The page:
Other gainers on the back of announcements related to Covid-19 – albeit many – included JD Sports Fashion (+18.77%) who delayed publication of its full-year results, and housebuilder Taylor Wimpey (+1.97%) who halted all construction at its sites yesterday morning.

What’s happening today?

Cloudcall Grp
Dp Eurasia
Mhp Reg S
Moss Bros.

Applied Graph.
Frontier Ip

Arden Partners
Micro Focus

UK economic announcements
(07.00) Retail Price Index
(07.00) Producer Price Index
(07.00) Retail Sales
(07.00) Consumer Price Index
(11.00) CBI Distributive Trades Surveys

Int. economic announcements
(09:00) IFO Business Climate (GER)
(09:00) IFO Expectations (GER)
(09:00) IFO Current Assessment (GER)
(11:00) MBA Mortgage Applications (US)
(12:30) Durable Goods Orders (US)
(12:30) Personal Consumption Expenditures (US)
(13:00) House Price Index (US)
(14:30) Crude Oil Inventories (US)

Source: Financial Times

did you know

The 2020 Tokyo Olympic Games will be the first ever games to be postponed. The 1916, 1940 and 1944 games are the only others to be affected by international events, but were cancelled due to the first and second world wars.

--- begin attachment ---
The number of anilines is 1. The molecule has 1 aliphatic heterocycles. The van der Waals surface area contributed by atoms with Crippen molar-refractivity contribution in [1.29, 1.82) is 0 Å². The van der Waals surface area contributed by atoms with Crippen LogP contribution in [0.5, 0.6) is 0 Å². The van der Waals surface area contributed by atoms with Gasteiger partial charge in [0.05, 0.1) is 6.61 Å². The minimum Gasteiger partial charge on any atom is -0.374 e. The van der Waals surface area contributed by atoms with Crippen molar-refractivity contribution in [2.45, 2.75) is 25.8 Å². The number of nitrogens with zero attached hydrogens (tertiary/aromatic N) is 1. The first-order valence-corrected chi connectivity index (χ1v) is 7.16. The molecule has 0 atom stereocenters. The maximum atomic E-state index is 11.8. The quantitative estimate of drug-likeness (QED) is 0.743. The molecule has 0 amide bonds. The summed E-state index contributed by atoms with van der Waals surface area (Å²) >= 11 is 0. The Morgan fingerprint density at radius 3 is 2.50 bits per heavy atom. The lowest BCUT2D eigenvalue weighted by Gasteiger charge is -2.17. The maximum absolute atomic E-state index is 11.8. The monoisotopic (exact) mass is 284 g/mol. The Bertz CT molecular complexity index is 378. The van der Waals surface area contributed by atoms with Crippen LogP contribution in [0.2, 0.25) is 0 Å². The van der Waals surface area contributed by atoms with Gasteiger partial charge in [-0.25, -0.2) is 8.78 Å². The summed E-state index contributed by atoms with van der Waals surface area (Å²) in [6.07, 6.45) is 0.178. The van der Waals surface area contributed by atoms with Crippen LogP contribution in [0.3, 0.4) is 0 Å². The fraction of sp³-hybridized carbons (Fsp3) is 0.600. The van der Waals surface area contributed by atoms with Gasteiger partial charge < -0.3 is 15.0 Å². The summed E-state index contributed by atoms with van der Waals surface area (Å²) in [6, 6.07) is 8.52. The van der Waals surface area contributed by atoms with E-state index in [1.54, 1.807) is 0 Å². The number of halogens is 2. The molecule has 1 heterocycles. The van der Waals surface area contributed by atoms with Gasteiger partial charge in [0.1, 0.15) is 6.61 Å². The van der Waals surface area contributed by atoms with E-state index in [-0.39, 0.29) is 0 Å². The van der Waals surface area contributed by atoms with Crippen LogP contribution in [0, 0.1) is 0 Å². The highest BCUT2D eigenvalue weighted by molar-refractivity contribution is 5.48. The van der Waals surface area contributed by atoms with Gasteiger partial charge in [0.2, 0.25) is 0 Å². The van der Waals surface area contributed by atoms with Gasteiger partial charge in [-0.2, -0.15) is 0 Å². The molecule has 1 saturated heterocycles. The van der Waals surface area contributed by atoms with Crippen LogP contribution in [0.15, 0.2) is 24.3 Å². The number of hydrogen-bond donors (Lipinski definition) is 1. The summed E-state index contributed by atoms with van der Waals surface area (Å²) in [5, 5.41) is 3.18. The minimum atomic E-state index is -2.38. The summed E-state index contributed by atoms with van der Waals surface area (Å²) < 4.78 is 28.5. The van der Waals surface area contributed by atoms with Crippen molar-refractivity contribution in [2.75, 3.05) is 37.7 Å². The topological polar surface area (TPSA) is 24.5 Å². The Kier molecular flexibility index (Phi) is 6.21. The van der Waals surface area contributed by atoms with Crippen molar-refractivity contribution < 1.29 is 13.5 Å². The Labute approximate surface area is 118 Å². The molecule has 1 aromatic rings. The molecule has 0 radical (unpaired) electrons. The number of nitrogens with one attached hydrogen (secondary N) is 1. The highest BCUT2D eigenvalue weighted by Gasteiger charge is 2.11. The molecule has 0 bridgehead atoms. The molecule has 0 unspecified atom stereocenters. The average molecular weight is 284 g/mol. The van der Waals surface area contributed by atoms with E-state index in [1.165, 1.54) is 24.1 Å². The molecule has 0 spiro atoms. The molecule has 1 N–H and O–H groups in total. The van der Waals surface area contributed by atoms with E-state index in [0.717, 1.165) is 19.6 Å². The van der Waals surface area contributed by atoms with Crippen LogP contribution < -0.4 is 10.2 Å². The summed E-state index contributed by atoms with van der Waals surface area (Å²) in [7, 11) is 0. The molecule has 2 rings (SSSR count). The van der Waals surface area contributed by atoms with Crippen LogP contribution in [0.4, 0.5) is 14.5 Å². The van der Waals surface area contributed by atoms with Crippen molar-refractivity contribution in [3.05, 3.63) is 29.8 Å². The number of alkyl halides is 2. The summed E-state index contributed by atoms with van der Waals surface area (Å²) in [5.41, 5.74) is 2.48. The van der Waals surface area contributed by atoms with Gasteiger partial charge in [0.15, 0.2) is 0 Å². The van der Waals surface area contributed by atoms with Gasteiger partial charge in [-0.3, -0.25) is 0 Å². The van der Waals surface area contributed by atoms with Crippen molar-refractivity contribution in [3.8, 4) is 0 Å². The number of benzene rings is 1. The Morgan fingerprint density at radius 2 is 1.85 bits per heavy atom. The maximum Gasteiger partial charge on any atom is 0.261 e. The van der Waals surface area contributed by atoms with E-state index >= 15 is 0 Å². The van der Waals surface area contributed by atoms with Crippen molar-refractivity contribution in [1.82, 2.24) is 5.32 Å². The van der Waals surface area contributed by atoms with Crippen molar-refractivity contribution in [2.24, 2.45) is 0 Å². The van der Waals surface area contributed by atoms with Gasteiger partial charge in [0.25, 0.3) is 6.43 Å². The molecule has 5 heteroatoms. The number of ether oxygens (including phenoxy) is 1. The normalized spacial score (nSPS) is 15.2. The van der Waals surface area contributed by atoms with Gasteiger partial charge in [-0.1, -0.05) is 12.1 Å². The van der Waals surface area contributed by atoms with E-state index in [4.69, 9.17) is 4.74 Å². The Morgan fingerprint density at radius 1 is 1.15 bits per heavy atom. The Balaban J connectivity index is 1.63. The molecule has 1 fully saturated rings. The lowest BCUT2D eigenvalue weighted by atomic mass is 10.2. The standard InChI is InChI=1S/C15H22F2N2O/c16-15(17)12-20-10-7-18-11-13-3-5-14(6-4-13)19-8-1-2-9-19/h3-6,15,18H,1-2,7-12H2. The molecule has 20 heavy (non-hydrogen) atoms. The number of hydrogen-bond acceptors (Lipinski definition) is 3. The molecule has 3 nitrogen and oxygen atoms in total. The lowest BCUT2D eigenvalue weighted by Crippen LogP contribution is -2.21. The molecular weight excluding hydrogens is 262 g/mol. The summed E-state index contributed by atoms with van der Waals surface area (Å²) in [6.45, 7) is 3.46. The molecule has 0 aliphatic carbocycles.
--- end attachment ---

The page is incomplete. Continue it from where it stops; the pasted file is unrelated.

Parliamentary highlights

House of Commons

Oral questions
Prime Minister’s Question Time
Consideration of Lords amendments
If necessary
Opposition Day Debate
Social cohesion and community – Jeremy Corbyn, Ms Diane Abbott, Dawn Butler, Andrew Gwynne, Valerie Vaz, Mr Nicholas Brown
Financial and social emergency support package – Jeremy Corbyn, John McDonnell, Rebecca Long Bailey, Margaret Greenwood, Jonathan Ashworth, Mr Nicholas Brown
Flood defences for Tenbury Wells – Harriett Baldwin

House of Lords 

Coronavirus Bill – Committee stage and all remaining stages – Lord Bethell
Oral questions
Ensuring that the directors responsible for the Horizon Accounting System are held to account – Lord McNicol of West Kilbride
Use of electric vehicles – Lord Borwick
Oral questions
Short-selling on financial markets of shares in companies based in the UK impacted by the COVID-19 pandemic – Lord Bates
Coronavirus Bill – Committee stage and all remaining stages (continued) – Lord Bethell

Scottish Parliament 

No meetings scheduled.